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Today in Energy

October 10, 2012

U.S. households forecast to use more heating fuels this winter compared with last winter

Graph of NOAA winter forecast for this winter compared to last winter, as explained in the article text
Source: U.S. Energy Information Administration, Short-Term Energy Outlook, National Oceanic and Atmospheric Administration.
Note: Horizontal bars indicate monthly average degree days over the period 1971-2000.

U.S. households are expected to use more heating fuel this winter compared with last winter because temperatures are expected to be near normal this winter compared with last winter's above-normal temperatures in many parts of the country.

Household natural gas heating demand this winter (October through March) is expected to be up nearly 14%, heating oil up 17%, electricity up 8%, and propane up 17%, according to EIA's Short-Term Energy and Winter Fuels Outlook for the 2012-13 U.S. heating season. While demand is expected to be higher than last winter, consumption is forecast to be less than the five-year average for all the major heating fuels except heating oil.

EIA's forecast for higher household heating demand mainly reflects a much colder winter east of the Rocky Mountains compared with last winter, with heating degree days in the Northeast, Midwest, and South expected to be 20% to 27% greater this winter, according to National Oceanic and Atmospheric Administration's (NOAA) forecast.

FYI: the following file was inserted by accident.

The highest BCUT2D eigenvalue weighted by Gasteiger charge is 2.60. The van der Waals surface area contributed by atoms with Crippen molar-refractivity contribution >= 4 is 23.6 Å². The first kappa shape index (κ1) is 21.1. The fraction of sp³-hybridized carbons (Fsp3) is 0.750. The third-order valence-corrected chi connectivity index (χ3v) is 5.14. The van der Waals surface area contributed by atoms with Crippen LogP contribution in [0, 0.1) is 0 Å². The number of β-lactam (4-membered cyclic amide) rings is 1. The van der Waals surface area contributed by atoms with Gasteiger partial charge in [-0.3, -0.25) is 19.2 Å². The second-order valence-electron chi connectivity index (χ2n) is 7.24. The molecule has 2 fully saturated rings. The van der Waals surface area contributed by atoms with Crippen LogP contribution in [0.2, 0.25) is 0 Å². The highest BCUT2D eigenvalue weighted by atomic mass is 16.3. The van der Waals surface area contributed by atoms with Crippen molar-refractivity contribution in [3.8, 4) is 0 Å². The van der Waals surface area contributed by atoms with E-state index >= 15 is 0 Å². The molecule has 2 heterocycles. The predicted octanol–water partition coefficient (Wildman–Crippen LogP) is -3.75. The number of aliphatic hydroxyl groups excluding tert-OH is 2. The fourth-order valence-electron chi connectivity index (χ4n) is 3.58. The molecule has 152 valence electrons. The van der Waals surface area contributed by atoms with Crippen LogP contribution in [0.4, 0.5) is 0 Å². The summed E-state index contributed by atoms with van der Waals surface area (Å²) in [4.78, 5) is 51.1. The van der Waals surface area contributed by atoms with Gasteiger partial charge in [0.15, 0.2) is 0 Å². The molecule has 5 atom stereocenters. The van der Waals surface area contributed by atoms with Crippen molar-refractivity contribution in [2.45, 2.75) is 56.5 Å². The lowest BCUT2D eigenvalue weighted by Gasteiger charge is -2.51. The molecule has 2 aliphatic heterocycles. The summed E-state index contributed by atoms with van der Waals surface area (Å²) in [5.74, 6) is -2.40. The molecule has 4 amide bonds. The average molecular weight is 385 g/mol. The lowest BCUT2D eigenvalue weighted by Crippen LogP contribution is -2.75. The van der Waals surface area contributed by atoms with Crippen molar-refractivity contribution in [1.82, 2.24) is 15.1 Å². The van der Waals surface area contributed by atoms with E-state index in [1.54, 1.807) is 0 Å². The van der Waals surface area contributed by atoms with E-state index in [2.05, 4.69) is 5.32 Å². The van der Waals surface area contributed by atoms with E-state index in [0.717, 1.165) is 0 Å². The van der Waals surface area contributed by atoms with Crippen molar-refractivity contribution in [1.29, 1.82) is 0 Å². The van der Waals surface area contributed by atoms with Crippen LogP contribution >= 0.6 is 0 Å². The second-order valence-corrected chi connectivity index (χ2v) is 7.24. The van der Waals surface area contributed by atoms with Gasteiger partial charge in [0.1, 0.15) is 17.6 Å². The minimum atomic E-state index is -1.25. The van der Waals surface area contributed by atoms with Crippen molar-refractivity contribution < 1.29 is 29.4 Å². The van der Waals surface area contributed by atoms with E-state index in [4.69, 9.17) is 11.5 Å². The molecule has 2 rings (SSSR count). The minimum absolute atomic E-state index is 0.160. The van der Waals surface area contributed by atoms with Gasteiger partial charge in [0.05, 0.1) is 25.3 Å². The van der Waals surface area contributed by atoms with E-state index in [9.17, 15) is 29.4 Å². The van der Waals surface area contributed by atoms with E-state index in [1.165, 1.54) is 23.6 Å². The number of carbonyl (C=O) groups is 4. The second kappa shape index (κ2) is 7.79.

At the same time, supplies look plentiful for most heating fuels this winter:

Natural gas is the most popular heating fuel, used by almost half of U.S. households. Natural gas inventories are expected to climb to 3.9 trillion cubic feet by November 1, a record for that time of year.

Electricity is the main heating source for almost 38% of households. In addition to record natural gas inventories to draw down to generate electricity, coal stocks held by the U.S. electric power sector are forecast to total 187 million short tons by November 1, up nearly 19% from a year earlier.

Heating oil is burned by 6% of U.S. households for winter fuel, with 8 out of 10 of those heating oil users located in the Northeast. Lower heating oil stocks in the East Coast and Gulf Coast states, along with New York requiring heating oil with lower sulfur levels, are expected to contribute to a tighter heating oil market this winter.

Propane is used to warm about 5% of households, many located in rural areas. Propane inventories totaled almost 76 million barrels in early October, up 32% from the same period a year ago.

Map of space heating fuel by Census Region, as explained in the article text
Source: U.S. Energy Information Administration, Short-Term Energy Outlook.